Non-religious 'opt-out' for sex education proposed
CONCORD - A sponsor of legislation to allow parents to "opt out" of sex education classes for their children says it will mean parents will no longer have to claim religious objections or pay for alternative courses of study to keep their kids out of objectionable courses.
House Bill 161 would require that schools excuse students from sex education or health classes if a parent requests it, with no further explanation required.
Under current law, parents have two alternatives if they disapprove of the content of health or sex education classes. They can use one law that allows a family to opt out of a course on religious grounds. Or, they can use a provision enacted last year over the veto of then-Gov. John Lynch that allows parents to opt out of any class as long as they raise a specific objection and propose an alternative, for which the family would foot the bill.
"In the past, parents had to lie and say it was religious when it was not," said Rep. Ralph Boehm, R-Litchfield. "The parents may say they have a religious objection and then say later that another child is mature enough to take the course - then they get asked about it."
A similar proposal was passed by the House last year, but was gutted on the floor of the Senate by the measure allowing an opt-out from all classes if the parents pay for alternative coursework. Under the proposal aired Thursday, objecting to a health or sex education class would carry no financial burden.
"The burden of cost is on the school, not the parent," said Rep. Rick Ladd, R-Haverhill, a supporter of the measure. "This would be the only area that we have the opt-out and the school pays those costs."
Boehm argued that there are alternatives available.
"As I have seen in our school district, the student is maybe sent to the library or somewhere to do something else," Boehm said. "(Responsibility for alternative education) would be on the schools;they may have students do something else on the health (curriculum) instead of the sex education."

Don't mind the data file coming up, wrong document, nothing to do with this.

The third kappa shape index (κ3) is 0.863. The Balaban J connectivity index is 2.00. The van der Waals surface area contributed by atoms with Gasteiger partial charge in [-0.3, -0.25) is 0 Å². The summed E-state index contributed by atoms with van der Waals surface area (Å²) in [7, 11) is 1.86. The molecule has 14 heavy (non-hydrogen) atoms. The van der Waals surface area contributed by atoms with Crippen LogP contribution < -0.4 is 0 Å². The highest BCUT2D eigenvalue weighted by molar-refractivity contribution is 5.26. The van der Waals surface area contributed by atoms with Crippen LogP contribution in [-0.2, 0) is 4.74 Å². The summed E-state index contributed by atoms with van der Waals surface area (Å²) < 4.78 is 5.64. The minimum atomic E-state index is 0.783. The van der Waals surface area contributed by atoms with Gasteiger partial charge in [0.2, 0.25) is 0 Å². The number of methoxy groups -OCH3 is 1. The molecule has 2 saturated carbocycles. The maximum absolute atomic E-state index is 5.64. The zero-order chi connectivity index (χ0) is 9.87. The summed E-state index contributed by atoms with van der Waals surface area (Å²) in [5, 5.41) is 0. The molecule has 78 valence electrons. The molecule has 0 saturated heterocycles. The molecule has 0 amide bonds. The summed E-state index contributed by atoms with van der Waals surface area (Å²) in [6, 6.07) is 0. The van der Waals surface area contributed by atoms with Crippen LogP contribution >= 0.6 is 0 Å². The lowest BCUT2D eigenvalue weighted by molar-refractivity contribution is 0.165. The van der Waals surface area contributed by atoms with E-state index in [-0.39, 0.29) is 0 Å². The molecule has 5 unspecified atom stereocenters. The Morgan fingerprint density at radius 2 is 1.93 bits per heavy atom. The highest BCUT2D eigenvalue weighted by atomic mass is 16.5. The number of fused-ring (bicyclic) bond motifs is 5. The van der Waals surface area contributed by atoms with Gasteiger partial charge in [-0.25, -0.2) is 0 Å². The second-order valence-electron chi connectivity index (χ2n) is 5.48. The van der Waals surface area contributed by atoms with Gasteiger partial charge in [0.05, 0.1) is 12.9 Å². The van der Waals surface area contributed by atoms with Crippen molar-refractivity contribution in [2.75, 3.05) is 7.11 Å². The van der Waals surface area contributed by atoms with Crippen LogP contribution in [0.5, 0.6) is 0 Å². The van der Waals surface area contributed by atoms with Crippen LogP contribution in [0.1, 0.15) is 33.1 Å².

A state Department of Education official said the department supports an opt-out, but said allowing it for the entire health education curriculum may create problems.
"Sexuality education is such a controversial thing that allowing parents the opportunity to opt out for other than religious reasons makes sense to us," said Mary Buebis of the DOE Office of Student Health. "The part that is troubling is that a parent can opt out of any unit of health. Teachers would have a difficult time writing a cohesive curriculum if students can opt out at any time."
Sex education programs acquired a permanent place in many school systems during the HIV and AIDS crisis of the 1980s and 1990s.
Current state education regulations require instruction in "family life and comprehensive sexuality education, including instruction relative to abstinence and sexually transmitted infections."
Under the legislation now before the House, a parent could opt out of having a child attend discussions that focus on abstinence.
For some lawmakers, the issue presents a dilemma of protecting health while respecting family values and decisions.
"There is an intersection of public health and sex education and that is sexually transmitted diseases," said Rep. Judith Sprang, D-Durham. "Schools will have to thread a needle where they are able to avoid talking about sex in terms that a parent objects to, yet still be able to give students information they need to stay safe."